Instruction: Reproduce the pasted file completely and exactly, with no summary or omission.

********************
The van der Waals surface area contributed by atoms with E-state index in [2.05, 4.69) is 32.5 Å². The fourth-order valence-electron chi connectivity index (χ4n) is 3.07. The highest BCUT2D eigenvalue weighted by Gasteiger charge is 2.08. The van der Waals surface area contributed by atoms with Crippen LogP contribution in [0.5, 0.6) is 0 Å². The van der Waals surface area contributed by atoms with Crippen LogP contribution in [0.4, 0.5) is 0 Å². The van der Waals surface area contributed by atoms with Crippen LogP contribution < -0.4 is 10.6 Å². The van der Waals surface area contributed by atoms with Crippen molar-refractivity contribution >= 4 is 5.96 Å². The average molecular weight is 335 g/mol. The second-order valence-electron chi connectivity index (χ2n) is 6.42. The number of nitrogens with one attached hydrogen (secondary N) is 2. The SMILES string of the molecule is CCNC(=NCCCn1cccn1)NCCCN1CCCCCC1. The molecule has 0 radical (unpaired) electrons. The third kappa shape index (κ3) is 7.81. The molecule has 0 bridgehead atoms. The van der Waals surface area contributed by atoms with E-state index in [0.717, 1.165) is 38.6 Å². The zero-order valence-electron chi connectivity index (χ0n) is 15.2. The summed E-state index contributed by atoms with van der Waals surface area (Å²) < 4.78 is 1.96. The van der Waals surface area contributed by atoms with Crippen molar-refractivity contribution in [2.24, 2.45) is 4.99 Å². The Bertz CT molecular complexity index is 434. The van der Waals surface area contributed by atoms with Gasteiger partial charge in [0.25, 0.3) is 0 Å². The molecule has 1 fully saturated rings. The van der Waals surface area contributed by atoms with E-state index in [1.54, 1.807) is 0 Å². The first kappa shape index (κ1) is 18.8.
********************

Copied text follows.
The van der Waals surface area contributed by atoms with E-state index in [2.05, 4.69) is 32.5 Å². The fourth-order valence-electron chi connectivity index (χ4n) is 3.07. The highest BCUT2D eigenvalue weighted by Gasteiger charge is 2.08. The van der Waals surface area contributed by atoms with Crippen LogP contribution in [0.5, 0.6) is 0 Å². The van der Waals surface area contributed by atoms with Crippen LogP contribution in [0.4, 0.5) is 0 Å². The van der Waals surface area contributed by atoms with Crippen LogP contribution < -0.4 is 10.6 Å². The van der Waals surface area contributed by atoms with Crippen molar-refractivity contribution >= 4 is 5.96 Å². The average molecular weight is 335 g/mol. The second-order valence-electron chi connectivity index (χ2n) is 6.42. The number of nitrogens with one attached hydrogen (secondary N) is 2. The SMILES string of the molecule is CCNC(=NCCCn1cccn1)NCCCN1CCCCCC1. The molecule has 0 radical (unpaired) electrons. The third kappa shape index (κ3) is 7.81. The molecule has 0 bridgehead atoms. The van der Waals surface area contributed by atoms with E-state index in [0.717, 1.165) is 38.6 Å². The zero-order valence-electron chi connectivity index (χ0n) is 15.2. The summed E-state index contributed by atoms with van der Waals surface area (Å²) < 4.78 is 1.96. The van der Waals surface area contributed by atoms with Crippen molar-refractivity contribution in [2.24, 2.45) is 4.99 Å². The Bertz CT molecular complexity index is 434. The van der Waals surface area contributed by atoms with Gasteiger partial charge in [0.25, 0.3) is 0 Å². The molecule has 1 fully saturated rings. The van der Waals surface area contributed by atoms with E-state index in [1.54, 1.807) is 0 Å². The first kappa shape index (κ1) is 18.8.